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Kanye West says he had the coronavirus but peddles unfounded conspiracies about vaccines

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Kanye West says he had the coronavirus but peddles unfounded conspiracies about vaccines
Kanye West says he had the coronavirus but peddles unfounded conspiracies about vaccines

The rapper, who says he is running for president, spread debunked theories about children being harmed by life-saving vaccines.

  • Kanye West said in an interview with Forbes that he had the coronavirus in February.
  • In the same interview, West also said he's running for president under the advisement of Tesla and SpaceX CEO Elon Musk on "The Birthday Party" ticket with Michelle Tidball, an obscure Wyoming preacher, as his running mate.
  • West also claimed — without evidence — that "so many" children who have been vaccinated are being "paralyzed." 
  • "That's the mark of the beast," West said. "They want to put chips inside of us, they want to do all kinds of things, to make it where we can't cross the gates of heaven."
  • Dr. Anthony Fauci, the longtime director of the National Institute of Allergy and Infectious Diseases, has said a vaccine is imperative to getting the US back to a pre-coronavirus normal and has previously pointed toward a problematic growing "anti-science bias" in the US.
  • Visit Business Insider's homepage for more stories.

Kanye West, who has announced his intention to run for president of the United States, told Forbes in an interview published Wednesday he had the coronavirus in February.

The rapper, 43, said he suffered "chills" and "shaking in the bed" when he had the disease caused by the novel coronavirus that has so far infected at least 2,996,333 Americans and killed at least 131,481, according to data analyzed by Johns Hopkins University. He treated the illness by "taking hot showers" and "looking at videos" that told him how to best treat the disease caused by the novel coronavirus, he told Forbes. 

"I remember someone had told me Drake had the coronavirus and my response was Drake can't be sicker than me!" West said.

In the same interview, West offered conspiracy theories about a potential vaccine and offered no evidence to support them.

"It's so many of our children that are being vaccinated and paralyzed… So when they say the way we're going to fix COVID is with a vaccine, I'm extremely cautious," he said.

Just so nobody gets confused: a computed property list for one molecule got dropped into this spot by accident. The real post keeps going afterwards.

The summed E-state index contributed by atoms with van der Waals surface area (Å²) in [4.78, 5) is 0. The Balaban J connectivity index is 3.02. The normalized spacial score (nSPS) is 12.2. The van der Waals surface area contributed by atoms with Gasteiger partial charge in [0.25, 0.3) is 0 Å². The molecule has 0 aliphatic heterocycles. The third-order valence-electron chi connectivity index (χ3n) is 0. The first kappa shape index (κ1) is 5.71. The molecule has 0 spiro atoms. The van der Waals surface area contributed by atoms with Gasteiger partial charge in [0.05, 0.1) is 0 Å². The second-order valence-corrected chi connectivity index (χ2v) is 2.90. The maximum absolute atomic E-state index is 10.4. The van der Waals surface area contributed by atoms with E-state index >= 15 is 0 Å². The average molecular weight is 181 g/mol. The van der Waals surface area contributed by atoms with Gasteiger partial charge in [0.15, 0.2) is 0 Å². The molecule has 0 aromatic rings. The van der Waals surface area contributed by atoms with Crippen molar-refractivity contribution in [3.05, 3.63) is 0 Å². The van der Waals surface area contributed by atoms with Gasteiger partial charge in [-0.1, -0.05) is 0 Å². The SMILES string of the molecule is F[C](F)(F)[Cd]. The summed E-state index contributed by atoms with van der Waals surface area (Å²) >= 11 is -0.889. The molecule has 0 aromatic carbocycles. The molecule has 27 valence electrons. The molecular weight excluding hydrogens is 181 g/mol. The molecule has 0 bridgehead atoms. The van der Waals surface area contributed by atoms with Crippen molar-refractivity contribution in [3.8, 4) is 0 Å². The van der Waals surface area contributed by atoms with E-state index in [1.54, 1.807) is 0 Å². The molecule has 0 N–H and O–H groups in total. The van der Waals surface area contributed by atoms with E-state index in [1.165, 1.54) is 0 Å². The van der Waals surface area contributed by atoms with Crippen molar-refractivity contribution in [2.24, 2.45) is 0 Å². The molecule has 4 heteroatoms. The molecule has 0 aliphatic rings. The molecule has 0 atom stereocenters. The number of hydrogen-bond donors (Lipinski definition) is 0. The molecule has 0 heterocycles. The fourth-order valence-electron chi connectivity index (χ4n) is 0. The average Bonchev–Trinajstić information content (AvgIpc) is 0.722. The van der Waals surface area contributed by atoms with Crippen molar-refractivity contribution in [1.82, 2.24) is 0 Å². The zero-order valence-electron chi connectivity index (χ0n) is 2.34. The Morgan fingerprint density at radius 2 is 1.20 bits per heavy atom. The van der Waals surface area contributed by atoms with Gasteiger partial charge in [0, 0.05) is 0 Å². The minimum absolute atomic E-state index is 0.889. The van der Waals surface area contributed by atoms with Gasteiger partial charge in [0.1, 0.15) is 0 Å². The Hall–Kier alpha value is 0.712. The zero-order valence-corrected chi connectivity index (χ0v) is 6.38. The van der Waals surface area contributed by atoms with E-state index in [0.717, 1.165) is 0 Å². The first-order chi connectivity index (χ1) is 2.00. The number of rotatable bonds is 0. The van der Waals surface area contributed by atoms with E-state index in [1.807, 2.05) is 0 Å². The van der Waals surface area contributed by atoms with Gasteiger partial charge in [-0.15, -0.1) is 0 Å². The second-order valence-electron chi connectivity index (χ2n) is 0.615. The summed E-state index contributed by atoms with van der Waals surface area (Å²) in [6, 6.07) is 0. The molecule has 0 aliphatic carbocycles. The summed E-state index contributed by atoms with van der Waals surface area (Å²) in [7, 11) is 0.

A growing movement in the US against vaccines has already caused diseases once thought to be eradicated — like the Measles — to return in some communities. Some so-called "anti-vaxxers" have already said they won't support a COVID-19 vaccine.

West suggested a demonic influence behind vaccinations, baselessly saying it was related to chip implants, and that it would stop people from getting into heaven.

"That's the mark of the beast," West told Forbes' Randall Lane. "They want to put chips inside of us, they want to do all kinds of things, to make it where we can't cross the gates of heaven. I'm sorry when I say they, the humans that have the Devil inside them. And the sad thing is that, the saddest thing is that we all won't make it to heaven, that there'll be some of us that do not make it."

A vaccine is essential for a return to normality

Experts, like Dr. Anthony Fauci, the longtime director of the National Institute of Allergy and Infectious Diseases, have warned that a return to a pre-coronavirus lifestyle might not be possible before a vaccine is developed.

There more than two-dozen coronavirus vaccines expected to begin human testing before the end of the year with testing of 16 candidates already underway in clinical trials. There's no evidence that any of them will stop you from getting into heaven, would cause paralysis, or involves having a chip implanted in you. Some experts are hopeful that a vaccine will be "within our grasp" by December of this year, as Business Insider's Aylin Woodward reported.

West has long trafficked in conspiracy theories about diseases. In 2005, he said AIDs was a "man-made" disease engineered by the US government and "placed in Africa" to kill Black people.

kanye west maga white house trump
Rapper Kanye West speaks during a meeting with U.S. President Donald Trump to discuss criminal justice reform in the Oval Office of the White House in Washington, U.S., October 11, 2018. REUTERS/Kevin Lamarque/File Photo

In June, Fauci pointed toward a growing "anti-science bias" as "one of the problems we face in the United States," comparing people who refuse to heed scientists' warnings and advice about COVID-19 to the movement against vaccines.

"If you go by the evidence and by the data, you're speaking the truth and it's amazing sometimes, the denial there is," Fauci. "It's the same thing that gets people who are anti-vaxxers — who don't want people to get vaccinated, even though the data clearly indicate the safety of vaccines. That's really a problem."

When the "Wash Us in The Blood" rapper was asked about a cure for COVID-19, he answered by pointing toward religion.

"We pray," West, who also in the interview said he has never voted in his life, said. "We pray for the freedom. It's all about God. We need to stop doing things that make God mad."

Read the original article on Business Insider
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